Homeschool Unit Studies: What subjects do I have to include? What about holes?

Part 3 in our How to Write Homeschool Unit Studies series by Tina Franks
So far Tina’s shared what a unit study is, and how to choose a topic, so now let’s get into the next two big questions…

What subjects do I have to include?

This first question has many answers and all of them are correct.  For a complete unit study, it is a good idea to try to include activities from all of the subjects you would normally teach.  But, you don’t have to. 

Read that again. 

You don’t have to include every subject. 

You should include what you feel is important to the study of your selected topic and follow those trails that spring naturally from its study. 

Including applied math in a unit study on safety is quite possible, but don’t feel that you have to force it into the unit if it just doesn’t flow in the direction you want it to. 

Remember, part of the beauty of creating and using a unit study is the freedom of being able to study, on your own terms, a topic or theme that you and your student have a real interest in. 

It is the freedom of being able to follow those little detours that naturally spring from a child’s curiosity. This is not textbook teaching and it should not be made to conform to that style of learning.

For those who like it laid out, though, here is a partial list of some of the subjects that can be incorporated into a unit study.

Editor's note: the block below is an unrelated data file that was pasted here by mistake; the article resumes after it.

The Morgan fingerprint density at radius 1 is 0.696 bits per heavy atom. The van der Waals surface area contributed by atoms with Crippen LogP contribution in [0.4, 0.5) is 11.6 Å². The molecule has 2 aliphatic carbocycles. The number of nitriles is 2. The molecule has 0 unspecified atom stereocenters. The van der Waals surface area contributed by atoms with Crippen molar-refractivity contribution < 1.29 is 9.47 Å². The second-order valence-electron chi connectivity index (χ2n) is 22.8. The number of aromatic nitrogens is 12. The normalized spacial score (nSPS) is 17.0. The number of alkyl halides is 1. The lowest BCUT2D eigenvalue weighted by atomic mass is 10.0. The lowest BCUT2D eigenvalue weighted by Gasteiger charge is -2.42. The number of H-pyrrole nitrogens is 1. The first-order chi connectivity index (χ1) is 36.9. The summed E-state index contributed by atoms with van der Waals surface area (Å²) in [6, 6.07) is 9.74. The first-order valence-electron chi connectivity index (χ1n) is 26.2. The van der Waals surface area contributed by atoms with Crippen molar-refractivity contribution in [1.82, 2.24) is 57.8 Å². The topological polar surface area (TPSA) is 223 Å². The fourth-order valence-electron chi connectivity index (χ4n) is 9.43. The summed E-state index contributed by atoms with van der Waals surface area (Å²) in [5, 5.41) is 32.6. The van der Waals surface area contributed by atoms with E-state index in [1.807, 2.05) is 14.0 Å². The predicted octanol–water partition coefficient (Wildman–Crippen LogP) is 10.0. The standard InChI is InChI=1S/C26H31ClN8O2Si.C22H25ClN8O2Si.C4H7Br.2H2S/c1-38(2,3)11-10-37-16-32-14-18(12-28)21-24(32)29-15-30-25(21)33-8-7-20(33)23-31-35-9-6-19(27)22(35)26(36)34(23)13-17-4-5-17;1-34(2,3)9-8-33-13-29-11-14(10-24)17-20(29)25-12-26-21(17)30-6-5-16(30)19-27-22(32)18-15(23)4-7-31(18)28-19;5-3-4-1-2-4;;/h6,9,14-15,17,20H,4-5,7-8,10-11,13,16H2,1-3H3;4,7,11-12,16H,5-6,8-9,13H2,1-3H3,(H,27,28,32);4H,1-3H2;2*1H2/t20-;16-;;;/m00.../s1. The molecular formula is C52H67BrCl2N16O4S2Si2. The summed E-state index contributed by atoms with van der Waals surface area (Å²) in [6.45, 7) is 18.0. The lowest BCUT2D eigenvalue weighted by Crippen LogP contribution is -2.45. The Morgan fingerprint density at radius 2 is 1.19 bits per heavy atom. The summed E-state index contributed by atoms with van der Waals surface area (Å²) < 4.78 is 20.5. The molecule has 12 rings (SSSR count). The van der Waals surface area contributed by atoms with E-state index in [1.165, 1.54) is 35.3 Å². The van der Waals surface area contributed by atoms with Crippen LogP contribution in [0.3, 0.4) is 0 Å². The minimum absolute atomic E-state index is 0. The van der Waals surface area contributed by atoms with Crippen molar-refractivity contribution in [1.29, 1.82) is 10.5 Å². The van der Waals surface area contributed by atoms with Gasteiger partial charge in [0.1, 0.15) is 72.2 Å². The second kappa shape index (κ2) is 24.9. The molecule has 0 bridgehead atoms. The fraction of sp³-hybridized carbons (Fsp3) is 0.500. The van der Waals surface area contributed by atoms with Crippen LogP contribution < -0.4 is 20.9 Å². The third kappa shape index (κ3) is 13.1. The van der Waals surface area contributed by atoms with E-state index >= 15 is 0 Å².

• Reading comprehension / literature connections
  • Writing activities
  • Handwriting practice via copywork
  • Grammar concepts
  • Vocabulary
  • Applied math (such as measuring); word problems; graphing
  • Science experiments or exploration into related science topics
  • Bible study or memorization
  • Character traits
  • Social studies concepts – mapping, history, cultural connections, community connections
  • Research skills
  • Field trips and webquests
  • Art projects, art history, picture study, artist study
  • Music study
  • Life skills connections – cooking, service projects, etc.

Again, this is just a partial list of the myriad of subjects that can be incorporated into your unit study. 

So what about holes in your child’s learning? 

Simply answered, there are holes in every education.  Not every chapter is covered in every textbook.  Kids get sick and miss a few lessons and will never recover every single bit of information from those days that they missed. 

As children, we were most likely not taught every single piece of information that should have been taught. 

Every education has gaps and we will never be able to teach our students everything.  Thinking that we can teach them everything is, while admirable, quite unrealistic. 

The goal of a unit study is not so much to cover every bit of information that’s out there, but to foster in our students the love of learning and the motivation to learn more on their own.  With those tools, they’ll be presented with a tremendous opportunity to learn as much as they want. 

So now that we’ve got some topics picked out and we know what areas we can cover within those topics, let’s talk about how to put it all together.

Up Next: Homeschool Unit Studies: How to Put it All Together

Tina is about to start a new, huge monster of a unit study, and she volunteered to let you and I follow along as she creates it. This is the perfect opportunity to learn exactly how she goes about putting together a study. J

Interested? Just enter your email address below and we’ll send you Tina’s updates whenever they are ready!

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One Response to Homeschool Unit Studies: What subjects do I have to include? What about holes?

  1. Pingback: Homeschool Unit Studies: Choosing a Topic & Expanding On It | Living Life at Home

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